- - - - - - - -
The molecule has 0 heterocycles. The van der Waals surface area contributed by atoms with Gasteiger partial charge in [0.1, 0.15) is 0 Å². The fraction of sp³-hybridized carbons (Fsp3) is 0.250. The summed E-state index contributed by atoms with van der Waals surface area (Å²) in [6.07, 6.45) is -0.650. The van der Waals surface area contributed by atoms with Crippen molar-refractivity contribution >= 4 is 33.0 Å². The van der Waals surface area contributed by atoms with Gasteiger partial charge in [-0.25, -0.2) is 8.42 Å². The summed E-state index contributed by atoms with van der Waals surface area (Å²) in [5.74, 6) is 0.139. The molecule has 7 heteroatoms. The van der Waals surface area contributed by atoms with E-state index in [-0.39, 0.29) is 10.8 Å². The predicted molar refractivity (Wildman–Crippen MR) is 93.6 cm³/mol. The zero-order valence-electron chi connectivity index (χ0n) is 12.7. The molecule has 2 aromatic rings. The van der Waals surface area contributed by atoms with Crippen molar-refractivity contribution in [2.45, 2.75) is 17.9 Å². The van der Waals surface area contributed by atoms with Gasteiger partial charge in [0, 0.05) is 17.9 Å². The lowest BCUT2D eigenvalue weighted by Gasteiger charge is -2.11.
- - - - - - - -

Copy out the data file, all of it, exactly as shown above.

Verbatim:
The molecule has 0 heterocycles. The van der Waals surface area contributed by atoms with Gasteiger partial charge in [0.1, 0.15) is 0 Å². The fraction of sp³-hybridized carbons (Fsp3) is 0.250. The summed E-state index contributed by atoms with van der Waals surface area (Å²) in [6.07, 6.45) is -0.650. The van der Waals surface area contributed by atoms with Crippen molar-refractivity contribution >= 4 is 33.0 Å². The van der Waals surface area contributed by atoms with Gasteiger partial charge in [-0.25, -0.2) is 8.42 Å². The summed E-state index contributed by atoms with van der Waals surface area (Å²) in [5.74, 6) is 0.139. The molecule has 7 heteroatoms. The van der Waals surface area contributed by atoms with E-state index in [-0.39, 0.29) is 10.8 Å². The predicted molar refractivity (Wildman–Crippen MR) is 93.6 cm³/mol. The zero-order valence-electron chi connectivity index (χ0n) is 12.7. The molecule has 2 aromatic rings. The van der Waals surface area contributed by atoms with Crippen molar-refractivity contribution in [2.45, 2.75) is 17.9 Å². The van der Waals surface area contributed by atoms with Gasteiger partial charge in [0, 0.05) is 17.9 Å². The lowest BCUT2D eigenvalue weighted by Gasteiger charge is -2.11.